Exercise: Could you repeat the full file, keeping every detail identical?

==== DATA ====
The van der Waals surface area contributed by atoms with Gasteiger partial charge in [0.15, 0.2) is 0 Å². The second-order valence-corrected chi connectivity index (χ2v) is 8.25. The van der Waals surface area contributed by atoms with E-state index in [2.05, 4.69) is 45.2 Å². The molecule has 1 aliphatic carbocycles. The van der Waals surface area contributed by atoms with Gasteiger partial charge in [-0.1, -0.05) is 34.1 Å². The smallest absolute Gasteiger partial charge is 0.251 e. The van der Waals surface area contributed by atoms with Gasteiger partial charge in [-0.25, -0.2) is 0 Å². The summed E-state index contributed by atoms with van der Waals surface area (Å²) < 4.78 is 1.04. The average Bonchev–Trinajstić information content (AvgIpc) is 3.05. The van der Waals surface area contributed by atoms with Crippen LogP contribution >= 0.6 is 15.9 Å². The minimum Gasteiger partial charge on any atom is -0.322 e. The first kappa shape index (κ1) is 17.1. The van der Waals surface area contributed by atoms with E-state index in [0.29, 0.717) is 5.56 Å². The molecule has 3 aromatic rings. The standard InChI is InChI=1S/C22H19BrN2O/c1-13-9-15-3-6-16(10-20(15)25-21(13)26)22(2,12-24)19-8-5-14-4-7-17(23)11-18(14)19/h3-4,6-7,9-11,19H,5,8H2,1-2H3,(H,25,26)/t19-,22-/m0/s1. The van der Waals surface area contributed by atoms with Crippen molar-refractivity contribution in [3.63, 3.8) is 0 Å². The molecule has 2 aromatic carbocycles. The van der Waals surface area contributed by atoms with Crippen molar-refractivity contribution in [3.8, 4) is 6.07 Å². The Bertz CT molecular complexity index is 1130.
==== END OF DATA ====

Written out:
The van der Waals surface area contributed by atoms with Gasteiger partial charge in [0.15, 0.2) is 0 Å². The second-order valence-corrected chi connectivity index (χ2v) is 8.25. The van der Waals surface area contributed by atoms with E-state index in [2.05, 4.69) is 45.2 Å². The molecule has 1 aliphatic carbocycles. The van der Waals surface area contributed by atoms with Gasteiger partial charge in [-0.1, -0.05) is 34.1 Å². The smallest absolute Gasteiger partial charge is 0.251 e. The van der Waals surface area contributed by atoms with Gasteiger partial charge in [-0.25, -0.2) is 0 Å². The summed E-state index contributed by atoms with van der Waals surface area (Å²) < 4.78 is 1.04. The average Bonchev–Trinajstić information content (AvgIpc) is 3.05. The van der Waals surface area contributed by atoms with Crippen LogP contribution >= 0.6 is 15.9 Å². The minimum Gasteiger partial charge on any atom is -0.322 e. The first kappa shape index (κ1) is 17.1. The van der Waals surface area contributed by atoms with E-state index in [0.29, 0.717) is 5.56 Å². The molecule has 3 aromatic rings. The standard InChI is InChI=1S/C22H19BrN2O/c1-13-9-15-3-6-16(10-20(15)25-21(13)26)22(2,12-24)19-8-5-14-4-7-17(23)11-18(14)19/h3-4,6-7,9-11,19H,5,8H2,1-2H3,(H,25,26)/t19-,22-/m0/s1. The van der Waals surface area contributed by atoms with Crippen molar-refractivity contribution in [3.63, 3.8) is 0 Å². The molecule has 2 aromatic carbocycles. The van der Waals surface area contributed by atoms with Crippen molar-refractivity contribution in [3.8, 4) is 6.07 Å². The Bertz CT molecular complexity index is 1130.